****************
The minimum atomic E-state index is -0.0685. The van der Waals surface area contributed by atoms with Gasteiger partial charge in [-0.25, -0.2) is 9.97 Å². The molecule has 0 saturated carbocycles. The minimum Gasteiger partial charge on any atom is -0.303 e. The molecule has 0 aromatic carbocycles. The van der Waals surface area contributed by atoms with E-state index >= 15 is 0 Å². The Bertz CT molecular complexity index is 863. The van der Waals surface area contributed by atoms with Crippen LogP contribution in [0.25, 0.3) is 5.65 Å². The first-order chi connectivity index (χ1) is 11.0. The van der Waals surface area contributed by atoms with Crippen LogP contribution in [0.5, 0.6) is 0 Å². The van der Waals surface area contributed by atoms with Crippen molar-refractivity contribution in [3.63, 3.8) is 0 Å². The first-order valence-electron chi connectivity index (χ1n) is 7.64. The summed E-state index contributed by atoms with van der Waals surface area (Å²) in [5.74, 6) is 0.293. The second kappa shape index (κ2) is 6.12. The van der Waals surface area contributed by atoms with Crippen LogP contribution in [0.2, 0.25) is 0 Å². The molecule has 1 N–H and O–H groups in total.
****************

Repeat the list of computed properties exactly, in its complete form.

The minimum atomic E-state index is -0.0685. The van der Waals surface area contributed by atoms with Gasteiger partial charge in [-0.25, -0.2) is 9.97 Å². The molecule has 0 saturated carbocycles. The minimum Gasteiger partial charge on any atom is -0.303 e. The molecule has 0 aromatic carbocycles. The van der Waals surface area contributed by atoms with E-state index >= 15 is 0 Å². The Bertz CT molecular complexity index is 863. The van der Waals surface area contributed by atoms with Crippen LogP contribution in [0.25, 0.3) is 5.65 Å². The first-order chi connectivity index (χ1) is 11.0. The van der Waals surface area contributed by atoms with Crippen LogP contribution in [0.5, 0.6) is 0 Å². The van der Waals surface area contributed by atoms with Crippen molar-refractivity contribution in [3.63, 3.8) is 0 Å². The first-order valence-electron chi connectivity index (χ1n) is 7.64. The summed E-state index contributed by atoms with van der Waals surface area (Å²) in [5.74, 6) is 0.293. The second kappa shape index (κ2) is 6.12. The van der Waals surface area contributed by atoms with Crippen LogP contribution in [0.2, 0.25) is 0 Å². The molecule has 1 N–H and O–H groups in total.